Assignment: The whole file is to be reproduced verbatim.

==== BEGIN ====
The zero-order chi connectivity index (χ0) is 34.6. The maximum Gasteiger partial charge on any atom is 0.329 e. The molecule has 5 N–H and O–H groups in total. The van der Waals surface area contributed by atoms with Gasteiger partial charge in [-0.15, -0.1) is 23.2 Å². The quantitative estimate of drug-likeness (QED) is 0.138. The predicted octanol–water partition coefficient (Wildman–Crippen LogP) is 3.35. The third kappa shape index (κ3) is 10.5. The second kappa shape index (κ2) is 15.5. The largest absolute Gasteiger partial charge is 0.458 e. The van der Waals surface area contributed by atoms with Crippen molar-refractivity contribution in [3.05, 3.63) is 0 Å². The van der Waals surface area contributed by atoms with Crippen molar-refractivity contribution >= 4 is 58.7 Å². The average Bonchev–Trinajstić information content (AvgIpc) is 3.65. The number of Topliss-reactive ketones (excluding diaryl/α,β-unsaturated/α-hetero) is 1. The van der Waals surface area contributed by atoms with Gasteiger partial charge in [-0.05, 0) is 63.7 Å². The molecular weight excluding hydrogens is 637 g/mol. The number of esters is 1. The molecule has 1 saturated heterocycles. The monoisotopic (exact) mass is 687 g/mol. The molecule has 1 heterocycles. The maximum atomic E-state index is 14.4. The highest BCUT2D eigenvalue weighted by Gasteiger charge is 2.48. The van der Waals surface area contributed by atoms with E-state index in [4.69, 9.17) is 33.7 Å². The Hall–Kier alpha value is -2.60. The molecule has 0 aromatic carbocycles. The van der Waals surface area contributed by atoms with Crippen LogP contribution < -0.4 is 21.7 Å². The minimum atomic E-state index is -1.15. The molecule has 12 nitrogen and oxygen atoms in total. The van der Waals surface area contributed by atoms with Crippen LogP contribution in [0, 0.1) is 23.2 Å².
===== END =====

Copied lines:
The zero-order chi connectivity index (χ0) is 34.6. The maximum Gasteiger partial charge on any atom is 0.329 e. The molecule has 5 N–H and O–H groups in total. The van der Waals surface area contributed by atoms with Gasteiger partial charge in [-0.15, -0.1) is 23.2 Å². The quantitative estimate of drug-likeness (QED) is 0.138. The predicted octanol–water partition coefficient (Wildman–Crippen LogP) is 3.35. The third kappa shape index (κ3) is 10.5. The second kappa shape index (κ2) is 15.5. The largest absolute Gasteiger partial charge is 0.458 e. The van der Waals surface area contributed by atoms with Crippen molar-refractivity contribution in [3.05, 3.63) is 0 Å². The van der Waals surface area contributed by atoms with Crippen molar-refractivity contribution >= 4 is 58.7 Å². The average Bonchev–Trinajstić information content (AvgIpc) is 3.65. The number of Topliss-reactive ketones (excluding diaryl/α,β-unsaturated/α-hetero) is 1. The van der Waals surface area contributed by atoms with Gasteiger partial charge in [-0.05, 0) is 63.7 Å². The molecular weight excluding hydrogens is 637 g/mol. The number of esters is 1. The molecule has 1 saturated heterocycles. The monoisotopic (exact) mass is 687 g/mol. The molecule has 1 heterocycles. The maximum atomic E-state index is 14.4. The highest BCUT2D eigenvalue weighted by Gasteiger charge is 2.48. The van der Waals surface area contributed by atoms with E-state index in [4.69, 9.17) is 33.7 Å². The Hall–Kier alpha value is -2.60. The molecule has 0 aromatic carbocycles. The van der Waals surface area contributed by atoms with Crippen LogP contribution < -0.4 is 21.7 Å². The minimum atomic E-state index is -1.15. The molecule has 12 nitrogen and oxygen atoms in total. The van der Waals surface area contributed by atoms with Crippen LogP contribution in [0, 0.1) is 23.2 Å².